What Is Caviar Buying, Serving, and Recipes In (Step By Step)

General

Caviar is roe or eggs from the sturgeon family of fish. It’s considered a delicacy, often eaten raw as an appetizer, with some caviar fetching a high price. Historically, the most prized types of caviar came from the Caspian and Black Seas, but due to overfishing, caviar is now produced around the world.

Fast Facts

Place of origin: Caspian and Black Seas

Common varieties: beluga, osetra, sevruga, Kaluga, sterlet

Preparation: served chilled or on ice with blinis or toast points

Shelf life: two weeks in the fridge (unpasteurized)

Caviar vs. Fish Roe

All-female fish lay eggs to reproduce; therefore they all have roe. Not all fish roe is suitable for human consumption, however, and only sturgeon roe is considered caviar price

Sturgeon are saltwater anadromous fish (meaning they move from salt to freshwater to spawn). They are native to the Black and Caspian Seas between Europe and Asia as well as the Pacific Northwest and southern Atlantic coasts of the United States. Sturgeon can grow to more than 3,000 pounds but typically average about 60 pounds.

Other popular types of fish roe like salmon, trout, and flying fish are well-loved and popular for topping sushi rolls, toast, and more. However, they are not considered caviar. Some types of fish roe have a similar flavor and textural characteristics to caviar and can be used as a substitute.

Varieties

The most-prized caviar comes from the beluga and osetra varieties of sturgeon. Beluga caviar is among the largest, rarest, and most expensive of all caviar. It typically can’t be found in the U.S. due to overfishing and government regulations, but Kaluga is a variety that’s available stateside with a similar delicate buttery flavor and texture.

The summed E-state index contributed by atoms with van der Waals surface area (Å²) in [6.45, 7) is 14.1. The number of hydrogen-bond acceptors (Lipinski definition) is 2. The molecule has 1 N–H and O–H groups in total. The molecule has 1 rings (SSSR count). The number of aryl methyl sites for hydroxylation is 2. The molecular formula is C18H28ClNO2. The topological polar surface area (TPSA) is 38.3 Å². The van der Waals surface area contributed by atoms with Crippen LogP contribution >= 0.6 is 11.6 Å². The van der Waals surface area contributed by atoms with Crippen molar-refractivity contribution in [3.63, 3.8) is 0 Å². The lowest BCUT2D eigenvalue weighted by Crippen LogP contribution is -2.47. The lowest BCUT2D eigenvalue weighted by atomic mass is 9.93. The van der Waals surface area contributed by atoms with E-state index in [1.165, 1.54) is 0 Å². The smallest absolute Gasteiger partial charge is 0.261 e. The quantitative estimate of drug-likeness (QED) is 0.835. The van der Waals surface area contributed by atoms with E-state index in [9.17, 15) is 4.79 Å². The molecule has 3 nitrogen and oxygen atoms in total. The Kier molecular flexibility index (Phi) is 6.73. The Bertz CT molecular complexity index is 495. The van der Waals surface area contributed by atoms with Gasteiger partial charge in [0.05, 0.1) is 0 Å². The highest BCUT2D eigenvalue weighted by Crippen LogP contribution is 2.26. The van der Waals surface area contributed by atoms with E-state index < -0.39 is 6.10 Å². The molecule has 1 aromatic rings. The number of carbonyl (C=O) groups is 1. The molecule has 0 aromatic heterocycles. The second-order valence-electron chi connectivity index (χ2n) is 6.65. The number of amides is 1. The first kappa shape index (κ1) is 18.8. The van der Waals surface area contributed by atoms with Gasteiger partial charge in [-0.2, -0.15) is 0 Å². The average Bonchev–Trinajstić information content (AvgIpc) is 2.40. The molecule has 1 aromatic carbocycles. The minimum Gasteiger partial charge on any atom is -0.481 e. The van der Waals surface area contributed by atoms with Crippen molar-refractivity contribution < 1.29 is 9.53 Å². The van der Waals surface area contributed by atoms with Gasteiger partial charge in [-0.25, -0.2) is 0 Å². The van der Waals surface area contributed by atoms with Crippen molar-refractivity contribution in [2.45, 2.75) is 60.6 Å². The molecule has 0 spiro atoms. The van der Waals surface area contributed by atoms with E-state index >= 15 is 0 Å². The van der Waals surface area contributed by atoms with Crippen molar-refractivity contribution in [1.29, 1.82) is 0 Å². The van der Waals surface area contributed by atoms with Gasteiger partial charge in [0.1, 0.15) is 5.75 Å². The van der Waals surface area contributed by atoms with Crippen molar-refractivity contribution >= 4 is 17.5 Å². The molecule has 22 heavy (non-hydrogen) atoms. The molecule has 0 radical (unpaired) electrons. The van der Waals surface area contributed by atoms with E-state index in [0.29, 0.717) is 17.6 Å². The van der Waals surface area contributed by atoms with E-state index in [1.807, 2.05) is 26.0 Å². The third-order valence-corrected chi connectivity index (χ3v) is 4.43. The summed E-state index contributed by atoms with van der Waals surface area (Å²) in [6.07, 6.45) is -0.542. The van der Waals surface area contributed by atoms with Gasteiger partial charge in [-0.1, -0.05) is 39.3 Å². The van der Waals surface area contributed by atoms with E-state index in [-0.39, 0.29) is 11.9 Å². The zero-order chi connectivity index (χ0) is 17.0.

Caviar Recipes

While caviar needs no further preparation, it’s delicious served with classic accompaniments like blini and toast points.

Gluten-Free Blini

Russian Blini

Classic Toast Points

Where to Buy Caviar

Caviar can be bought in tightly sealed metal tins at gourmet markets or online vendors. It’s typically priced per tin, and the price can vary depending on the type and origin of the caviar. Since unpasteurized caviar must remain refrigerated, ensure that any online orders will arrive quickly packed with ice packs.

What type of caviar you select will depend on your preferences, plans, and budget. Don’t be afraid to ask a store associate for advice when selecting high-priced items like caviar.

Storage

Store unpasteurized caviar in the coldest part of the refrigerator until you are ready to eat it. Unopened, a tin can stay in the refrigerator for about two weeks. An opened jar or tin should be stored, tightly covered, in the fridge for two to three days. Pasteurized caviar can sit on the shelf for several months before use, with any leftovers stored in the fridge for two to three days.

Nutrition and Benefits

Caviar provides 74.8 calories per 1-ounce serving and is very high in cholesterol.1 However, it is also high in iron and omega-3 fatty acids. Individuals on a low-salt diet should consume caviar in moderation.